Lynxmotion owner finds success with robot kits
Every day, robots leave from a building in Pekin that has no signs or windows.
Despite the lack of fanfare, the robot kits made and sold here are shipped all over the world.
The kits are the creations of Jim Frye, who started the company, called Lynxmotion, in his basement in 1995.
Frye said he got the robotic bug early.
“My dad was into slot cars. I always seemed to have a knack for small mechanical things,” he said.
“I never expected making kits would become a business. It was just something fun to do,” said Frye, 48.
Frye is one of six employees at the company he said has grown every year since its inception.
“We may not break any records in 2009 but we’ll be level with what we did last year,” said Frye.
Lynxmotion is a family business with Frye’s wife, Annette; daughter, Beth; and son, James; all involved heavily in the operation. Annette Frye admits she’s not a big fan of robots but said, “I do enjoy having our own business.”
It’s a business that has found its niche in the marketplace.
“We got in at the right time, establishing quality kits,” Jim Frye said of the company’s success.
These aren’t kits you’re likely to buy for your nephew in the second grade; rather, they are aimed at the serious hobbyist market. Lynxmotion kits sell for anywhere from $300 to $1,200.
Models like Biped Nick and Biped Pete walk on two legs while the Hexapod and Phoenix cross the room like an insect. You also can set up a robotic arm on wheels, one of the most popular models.
“Schools want to teach how a robotic arm works. They have two choices: They can spend $20,000 for a real one or $400 for a robot arm from us,” he said.
Plenty of schools have chosen to go with Frye’s robotic arms, including a school district in Tucson, Ariz., “that buys more robotics (from Lynxmotion) than anyone else,” said Annette Frye, who handles the books for the company.
But the company offers a lot more than arms these days. Along with 25 different kits that are available, there’s also the Servo Erector Set that allows the real enthusiast “to imagine, build and control” a wide variety of contraptions.
The company’s growing audience includes filmmakers.
“They’ve used our models in a number of movies and TV shows,” Jim Frye said.
When NBC remade “Knight Rider” last year, the opening sequence featured a Lynxmotion model walking out of the lab, said Frye, noting other models and some of the firm’s electronics were used in the film “Hellboy 2” and TV shows like “Mythbusters” and “Smallville.”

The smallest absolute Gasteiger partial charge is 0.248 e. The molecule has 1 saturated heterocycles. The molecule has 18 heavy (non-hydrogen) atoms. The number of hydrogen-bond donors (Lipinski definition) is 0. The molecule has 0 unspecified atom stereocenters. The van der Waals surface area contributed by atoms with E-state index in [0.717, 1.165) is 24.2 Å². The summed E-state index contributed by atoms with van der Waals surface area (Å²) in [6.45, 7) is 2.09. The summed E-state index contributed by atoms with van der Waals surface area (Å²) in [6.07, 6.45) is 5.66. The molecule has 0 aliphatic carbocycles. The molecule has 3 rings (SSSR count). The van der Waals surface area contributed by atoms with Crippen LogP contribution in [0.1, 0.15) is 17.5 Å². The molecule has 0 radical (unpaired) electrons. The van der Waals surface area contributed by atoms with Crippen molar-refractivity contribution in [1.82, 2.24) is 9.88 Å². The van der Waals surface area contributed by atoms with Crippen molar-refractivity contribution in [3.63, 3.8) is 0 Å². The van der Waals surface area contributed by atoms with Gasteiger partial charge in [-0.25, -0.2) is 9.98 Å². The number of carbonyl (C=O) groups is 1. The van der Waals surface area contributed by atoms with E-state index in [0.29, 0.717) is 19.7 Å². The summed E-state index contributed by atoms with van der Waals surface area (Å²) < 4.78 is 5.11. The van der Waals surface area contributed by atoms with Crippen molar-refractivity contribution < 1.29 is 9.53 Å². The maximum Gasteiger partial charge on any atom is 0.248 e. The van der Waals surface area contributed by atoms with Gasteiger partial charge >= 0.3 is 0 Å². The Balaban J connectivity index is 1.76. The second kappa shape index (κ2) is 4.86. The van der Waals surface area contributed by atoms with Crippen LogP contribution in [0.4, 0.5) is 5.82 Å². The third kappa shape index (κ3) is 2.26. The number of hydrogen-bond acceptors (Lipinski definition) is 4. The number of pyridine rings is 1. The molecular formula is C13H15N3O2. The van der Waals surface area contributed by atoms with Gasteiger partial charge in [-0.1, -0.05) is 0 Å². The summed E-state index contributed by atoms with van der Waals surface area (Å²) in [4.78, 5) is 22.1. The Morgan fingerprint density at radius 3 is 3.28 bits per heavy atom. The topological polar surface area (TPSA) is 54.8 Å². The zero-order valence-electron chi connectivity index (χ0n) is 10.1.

“We get calls (from film companies) all the time. We’ve even been approached about a reality show. I don’t think they realize how small this company is,” he said.
While Frye admits the attention is nice, he’s more interested in continuing to build robots. “I still have a desire to design new things,” he said.
With 32 distributors in 24 countries, Lynxmotion is in constant motion satisfying robot hobbyists.
“My job here is to make sure we don’t run out of anything,” said Frye, pointing to shelves of boxed kits awaiting shipment.
“The quality issue is first and foremost,” he said of company policy regarding kit construction.
Frye called his company a good example of American ingenuity.
“The bulk of our aluminum parts are made in Chicago. We have a very small number of items made overseas,” he said.
As interest in robots sweeps the globe, Lynxmotion has remained the gold standard for hobby kits, said Frye.
“I used to worry all the time about competition. We had some of our models copied overseas but we find that our customers police the Internet for us,” he said.
The company Web site, www.lynxmotion.com, is more than a place from which to order kits. It’s a sounding board for the hobby robot community. The site’s forum involves detailed discussions about topics like bot boards and servo controllers with thousands of posts on every aspect of the operation, said Frye.
The company likes to ask its public for input, he said.
“We’ll ask the people on our Web site what they think of a new model. We want to know what people think of a prototype,” said Frye, a former engineer with Advanced Technology Services in Peoria.
“I was two weeks short of my 10-year pin when I decided I needed a change,” he said.
That change not only brought the Frye family together in business but has turned Pekin into the country’s hobby robot headquarters.
Steve Tarter can be reached at (309) 686-3260 email@example.com.